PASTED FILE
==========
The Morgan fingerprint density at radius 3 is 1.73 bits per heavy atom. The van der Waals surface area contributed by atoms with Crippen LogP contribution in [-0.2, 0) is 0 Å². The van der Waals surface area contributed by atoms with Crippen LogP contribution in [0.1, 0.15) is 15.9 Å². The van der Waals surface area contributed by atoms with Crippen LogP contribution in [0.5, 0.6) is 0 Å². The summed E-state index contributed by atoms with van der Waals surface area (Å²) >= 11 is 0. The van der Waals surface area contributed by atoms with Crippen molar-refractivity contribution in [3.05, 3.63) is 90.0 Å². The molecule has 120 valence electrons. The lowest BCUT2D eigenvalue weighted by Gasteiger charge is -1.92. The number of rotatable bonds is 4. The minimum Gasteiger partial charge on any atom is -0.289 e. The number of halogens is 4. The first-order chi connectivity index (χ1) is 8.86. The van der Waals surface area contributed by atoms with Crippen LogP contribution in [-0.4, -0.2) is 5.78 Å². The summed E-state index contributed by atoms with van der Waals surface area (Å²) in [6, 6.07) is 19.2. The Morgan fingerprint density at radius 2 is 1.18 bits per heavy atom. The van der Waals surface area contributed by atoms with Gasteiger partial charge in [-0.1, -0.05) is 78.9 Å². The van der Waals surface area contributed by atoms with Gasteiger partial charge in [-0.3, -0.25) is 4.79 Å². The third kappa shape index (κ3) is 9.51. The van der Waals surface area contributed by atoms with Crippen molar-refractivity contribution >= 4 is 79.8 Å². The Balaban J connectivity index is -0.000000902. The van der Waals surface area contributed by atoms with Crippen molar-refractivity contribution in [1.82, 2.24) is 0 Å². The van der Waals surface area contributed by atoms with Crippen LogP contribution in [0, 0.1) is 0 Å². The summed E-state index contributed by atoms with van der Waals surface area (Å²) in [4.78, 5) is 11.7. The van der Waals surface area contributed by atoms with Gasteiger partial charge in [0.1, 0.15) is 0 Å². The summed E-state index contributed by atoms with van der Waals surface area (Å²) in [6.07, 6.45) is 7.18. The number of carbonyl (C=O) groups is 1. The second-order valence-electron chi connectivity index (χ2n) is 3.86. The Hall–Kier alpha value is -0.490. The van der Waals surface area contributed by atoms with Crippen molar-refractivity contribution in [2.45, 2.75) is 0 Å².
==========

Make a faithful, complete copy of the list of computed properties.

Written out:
The Morgan fingerprint density at radius 3 is 1.73 bits per heavy atom. The van der Waals surface area contributed by atoms with Crippen LogP contribution in [-0.2, 0) is 0 Å². The van der Waals surface area contributed by atoms with Crippen LogP contribution in [0.1, 0.15) is 15.9 Å². The van der Waals surface area contributed by atoms with Crippen LogP contribution in [0.5, 0.6) is 0 Å². The summed E-state index contributed by atoms with van der Waals surface area (Å²) >= 11 is 0. The van der Waals surface area contributed by atoms with Crippen molar-refractivity contribution in [3.05, 3.63) is 90.0 Å². The molecule has 120 valence electrons. The lowest BCUT2D eigenvalue weighted by Gasteiger charge is -1.92. The number of rotatable bonds is 4. The minimum Gasteiger partial charge on any atom is -0.289 e. The number of halogens is 4. The first-order chi connectivity index (χ1) is 8.86. The van der Waals surface area contributed by atoms with Crippen LogP contribution in [-0.4, -0.2) is 5.78 Å². The summed E-state index contributed by atoms with van der Waals surface area (Å²) in [6, 6.07) is 19.2. The Morgan fingerprint density at radius 2 is 1.18 bits per heavy atom. The van der Waals surface area contributed by atoms with Gasteiger partial charge in [-0.1, -0.05) is 78.9 Å². The van der Waals surface area contributed by atoms with Gasteiger partial charge in [-0.3, -0.25) is 4.79 Å². The third kappa shape index (κ3) is 9.51. The van der Waals surface area contributed by atoms with Crippen molar-refractivity contribution >= 4 is 79.8 Å². The Balaban J connectivity index is -0.000000902. The van der Waals surface area contributed by atoms with Crippen molar-refractivity contribution in [1.82, 2.24) is 0 Å². The van der Waals surface area contributed by atoms with Crippen LogP contribution in [0, 0.1) is 0 Å². The summed E-state index contributed by atoms with van der Waals surface area (Å²) in [4.78, 5) is 11.7. The van der Waals surface area contributed by atoms with Gasteiger partial charge in [0.1, 0.15) is 0 Å². The summed E-state index contributed by atoms with van der Waals surface area (Å²) in [6.07, 6.45) is 7.18. The number of carbonyl (C=O) groups is 1. The second-order valence-electron chi connectivity index (χ2n) is 3.86. The Hall–Kier alpha value is -0.490. The van der Waals surface area contributed by atoms with Crippen molar-refractivity contribution in [2.45, 2.75) is 0 Å².